I watched the pair inside the gallery deliberating over the hanging of the pictures, then went over. The owner glanced at me and flicked his foppish hair back. Immaculately dressed, he rested somewhere between suave and camp. He glanced over at me expressing mild disinterest, no doubt evaluating the size of my wallet and quickly dismissing me as a potential buyer. I thought I might be asked to leave; the exhibition was clearly not ready, so I asked if Lucas Mirren was still alive and was told he had died a year ago. The gallery owner unwrapped another painting, it was a reclining nude. It was my mother.
I stepped backwards; my shoulder caught the edge of the door. I took an urgent breath, recovered and continued my walk around the edge of the gallery. From the canvases my mother stared back at me, holding my gaze, blatant and cool, with an undeniable sexual frisson. A fleeting memory followed; the tender removal of her coat, Lucas burying his face in my mother’s silk scarf. The gallery lights glared white and hot, I became lightheaded and weak. That they were lovers was clear to me. When did that start, before the family portrait or later? Was the portrait just a ruse, a way of spending time together? As I progressed around the gallery so too did the images of my mother. I stared at her aging flesh, the inky rope of her veins, the translucent soft tissue and historical tan marks; a relic of our family holidays in Brittany.
I wondered when she could have posed. I guessed it was during the school day when daddy was abroad. Her nakedness was unsettling. Our mother was sensuous, elegant and self-contained. Our mother, who made Victoria sponge and fish paste sandwiches and met me from school everyday. Who asked about what I had been doing in Miss Eliot’s class, and when I was old enough and polite enough to enquire about her day, would reply, nothing much, housework…baking. Sometimes she would sing or hum a tune, while I skipped home beside her. I always thought she was happy.
My scrutiny of the paintings aroused the curiosity of the gallery owner, who asked if I was an admirer of Lucas Mirren? I found myself telling him that Mirren had painted a group portrait of my family, I told him it was mawkish, he flinched at the word. He went on to explain that artists have to eat, he was trying to be charming, but underneath I sensed his contempt. He asked if I knew the model. I lied and said I did not. I knew he had detected this lie. He explained that Mirren had not presented a canvas of Rachel for years, that Mirren devotees wondered what had happened to her. I guessed that such speculation would include her death. But our mother wasn’t dead; she was very much alive, about now she would be asking my father what he wanted for supper. Father had retired, that surely ended her career as model, muse and lover. The owner was talking at me, he mentioned the private view and he dropped the catalogue and an invitation into my bag. I kept looking at his mouth, the rapid movement of his tongue and the saliva connecting in viscous threads; the heat was overpowering…the lights…his words…my mother. I made for the door and fled.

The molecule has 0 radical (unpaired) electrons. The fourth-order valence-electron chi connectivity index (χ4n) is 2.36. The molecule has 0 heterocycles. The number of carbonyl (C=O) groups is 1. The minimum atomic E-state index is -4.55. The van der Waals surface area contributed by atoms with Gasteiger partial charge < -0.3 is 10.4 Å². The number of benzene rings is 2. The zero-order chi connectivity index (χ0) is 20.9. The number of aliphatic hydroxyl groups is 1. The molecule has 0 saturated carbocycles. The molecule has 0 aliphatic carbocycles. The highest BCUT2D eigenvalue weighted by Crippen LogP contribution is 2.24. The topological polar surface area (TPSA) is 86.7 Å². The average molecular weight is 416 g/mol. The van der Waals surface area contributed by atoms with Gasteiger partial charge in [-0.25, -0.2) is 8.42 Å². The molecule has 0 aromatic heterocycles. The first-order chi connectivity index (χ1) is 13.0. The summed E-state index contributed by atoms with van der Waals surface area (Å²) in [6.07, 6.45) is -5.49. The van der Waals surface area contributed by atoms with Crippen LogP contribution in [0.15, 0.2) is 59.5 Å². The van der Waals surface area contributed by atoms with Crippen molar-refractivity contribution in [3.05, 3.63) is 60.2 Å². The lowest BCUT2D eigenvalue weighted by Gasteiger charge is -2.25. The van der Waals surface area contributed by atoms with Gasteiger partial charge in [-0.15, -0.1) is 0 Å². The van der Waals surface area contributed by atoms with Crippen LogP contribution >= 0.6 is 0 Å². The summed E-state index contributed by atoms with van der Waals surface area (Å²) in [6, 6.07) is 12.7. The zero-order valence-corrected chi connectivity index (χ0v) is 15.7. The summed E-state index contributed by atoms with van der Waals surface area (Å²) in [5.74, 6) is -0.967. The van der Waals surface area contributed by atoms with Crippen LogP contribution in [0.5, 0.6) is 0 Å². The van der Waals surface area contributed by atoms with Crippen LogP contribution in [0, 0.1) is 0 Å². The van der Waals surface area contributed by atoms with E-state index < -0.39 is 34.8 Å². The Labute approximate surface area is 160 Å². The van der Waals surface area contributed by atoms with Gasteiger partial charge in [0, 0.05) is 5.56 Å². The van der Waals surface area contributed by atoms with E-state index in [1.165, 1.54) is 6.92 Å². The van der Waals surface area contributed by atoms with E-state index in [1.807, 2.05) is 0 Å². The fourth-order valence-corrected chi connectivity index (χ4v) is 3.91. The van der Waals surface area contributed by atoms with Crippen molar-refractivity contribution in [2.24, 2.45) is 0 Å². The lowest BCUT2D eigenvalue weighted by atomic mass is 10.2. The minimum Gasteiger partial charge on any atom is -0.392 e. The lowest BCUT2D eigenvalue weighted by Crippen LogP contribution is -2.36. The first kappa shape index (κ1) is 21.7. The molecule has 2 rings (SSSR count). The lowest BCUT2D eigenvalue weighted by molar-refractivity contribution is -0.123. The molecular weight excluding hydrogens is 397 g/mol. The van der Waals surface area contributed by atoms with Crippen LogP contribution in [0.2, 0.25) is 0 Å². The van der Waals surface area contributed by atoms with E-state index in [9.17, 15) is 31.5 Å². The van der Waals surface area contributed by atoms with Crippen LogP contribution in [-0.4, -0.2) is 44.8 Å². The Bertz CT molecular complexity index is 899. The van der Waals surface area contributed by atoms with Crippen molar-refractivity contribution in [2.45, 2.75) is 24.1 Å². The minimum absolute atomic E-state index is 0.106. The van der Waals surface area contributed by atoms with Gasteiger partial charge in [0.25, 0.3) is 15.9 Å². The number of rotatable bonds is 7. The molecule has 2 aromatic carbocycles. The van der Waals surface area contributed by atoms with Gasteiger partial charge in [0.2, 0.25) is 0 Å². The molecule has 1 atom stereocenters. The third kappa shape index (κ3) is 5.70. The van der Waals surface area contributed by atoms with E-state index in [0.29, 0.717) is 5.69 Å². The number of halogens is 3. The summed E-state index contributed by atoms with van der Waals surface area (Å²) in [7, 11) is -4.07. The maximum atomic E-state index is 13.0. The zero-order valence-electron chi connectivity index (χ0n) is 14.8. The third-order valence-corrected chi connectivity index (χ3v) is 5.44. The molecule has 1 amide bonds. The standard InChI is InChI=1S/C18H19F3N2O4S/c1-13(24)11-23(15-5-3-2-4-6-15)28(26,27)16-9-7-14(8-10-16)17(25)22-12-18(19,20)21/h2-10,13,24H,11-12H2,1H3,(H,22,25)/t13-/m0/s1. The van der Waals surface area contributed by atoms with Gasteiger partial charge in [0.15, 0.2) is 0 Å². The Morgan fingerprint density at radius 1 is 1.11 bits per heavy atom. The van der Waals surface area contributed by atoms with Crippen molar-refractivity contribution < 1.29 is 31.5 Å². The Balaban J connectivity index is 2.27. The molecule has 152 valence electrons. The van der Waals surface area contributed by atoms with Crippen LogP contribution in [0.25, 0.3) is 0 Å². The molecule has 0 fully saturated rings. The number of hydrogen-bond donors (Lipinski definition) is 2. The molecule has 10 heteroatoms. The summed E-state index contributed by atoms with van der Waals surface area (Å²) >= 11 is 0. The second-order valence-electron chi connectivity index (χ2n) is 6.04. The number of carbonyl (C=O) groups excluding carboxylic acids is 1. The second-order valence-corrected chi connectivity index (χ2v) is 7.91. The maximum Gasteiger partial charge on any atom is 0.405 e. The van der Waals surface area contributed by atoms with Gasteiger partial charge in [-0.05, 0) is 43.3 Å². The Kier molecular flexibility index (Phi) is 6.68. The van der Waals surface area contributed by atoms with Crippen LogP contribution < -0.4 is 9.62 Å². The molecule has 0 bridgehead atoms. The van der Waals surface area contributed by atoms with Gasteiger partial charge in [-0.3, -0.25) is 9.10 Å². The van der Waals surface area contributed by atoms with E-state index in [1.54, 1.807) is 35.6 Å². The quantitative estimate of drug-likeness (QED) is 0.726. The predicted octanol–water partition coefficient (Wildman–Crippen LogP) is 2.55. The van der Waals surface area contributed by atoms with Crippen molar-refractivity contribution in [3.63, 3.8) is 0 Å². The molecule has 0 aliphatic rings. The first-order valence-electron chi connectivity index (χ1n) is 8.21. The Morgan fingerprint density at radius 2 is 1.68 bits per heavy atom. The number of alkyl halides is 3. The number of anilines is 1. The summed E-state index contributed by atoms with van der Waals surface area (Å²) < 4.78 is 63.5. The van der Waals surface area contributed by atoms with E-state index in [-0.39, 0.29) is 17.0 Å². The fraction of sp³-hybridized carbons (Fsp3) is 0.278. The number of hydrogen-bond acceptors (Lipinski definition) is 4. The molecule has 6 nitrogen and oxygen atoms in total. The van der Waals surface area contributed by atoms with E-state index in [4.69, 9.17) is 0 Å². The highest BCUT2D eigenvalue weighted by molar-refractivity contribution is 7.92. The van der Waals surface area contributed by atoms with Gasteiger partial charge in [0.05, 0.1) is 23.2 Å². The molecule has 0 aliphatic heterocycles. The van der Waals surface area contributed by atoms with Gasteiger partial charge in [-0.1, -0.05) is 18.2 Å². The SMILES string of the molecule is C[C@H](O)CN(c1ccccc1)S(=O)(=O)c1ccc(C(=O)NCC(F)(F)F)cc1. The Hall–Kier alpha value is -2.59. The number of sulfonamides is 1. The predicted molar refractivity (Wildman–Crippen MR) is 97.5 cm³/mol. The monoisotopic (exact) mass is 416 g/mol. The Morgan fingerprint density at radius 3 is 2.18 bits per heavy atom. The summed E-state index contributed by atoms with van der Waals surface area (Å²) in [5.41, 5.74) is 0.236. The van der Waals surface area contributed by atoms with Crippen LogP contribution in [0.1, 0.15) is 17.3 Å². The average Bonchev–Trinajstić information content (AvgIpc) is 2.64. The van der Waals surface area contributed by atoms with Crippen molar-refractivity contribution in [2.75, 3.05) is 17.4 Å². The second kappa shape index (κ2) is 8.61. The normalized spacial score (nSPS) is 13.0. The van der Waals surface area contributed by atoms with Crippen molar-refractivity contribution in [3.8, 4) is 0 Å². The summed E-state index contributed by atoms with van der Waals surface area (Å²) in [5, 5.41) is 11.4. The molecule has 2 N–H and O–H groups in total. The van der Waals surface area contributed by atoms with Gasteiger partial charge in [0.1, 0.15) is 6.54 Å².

I missed my stop; the bus had already reached the far end of Essex Road so I struggled past the standing passengers and walked back to Islington Green where I dropped onto a bench.
My parents had a model marriage, or so I believed. They had their disagreements and irritations, but amongst their peers their relationship was held up as an example. A marriage to aspire too, an aunt stated, as I prepared for my wedding day. My late, failed marriage made me feel that I had let the side down. It was growing dark and the homeless were beginning to select their benches for the night, I gathered up my bags.
Julie had cooked pasta and opened wine; I went to have a shower. When I returned to the living room Chloe had upturned the shopping bags, and found the toy giraffe I had bought for her. The skirt lay in a heap; the catalogue lay next to it. Julie swooped down and plucked it from the floor, she turned the pages. I tried lamely to pacify her. Reasoning with my sister always was impossible. Julie, drama queen and snitch, who ran to our parents and blurted out everything, from illicit smoking, to dire exam results; I could always rely on Julie to expose my flaws and misdemeanors with relish and at the most inopportune moment. Ours was an uneasy alliance.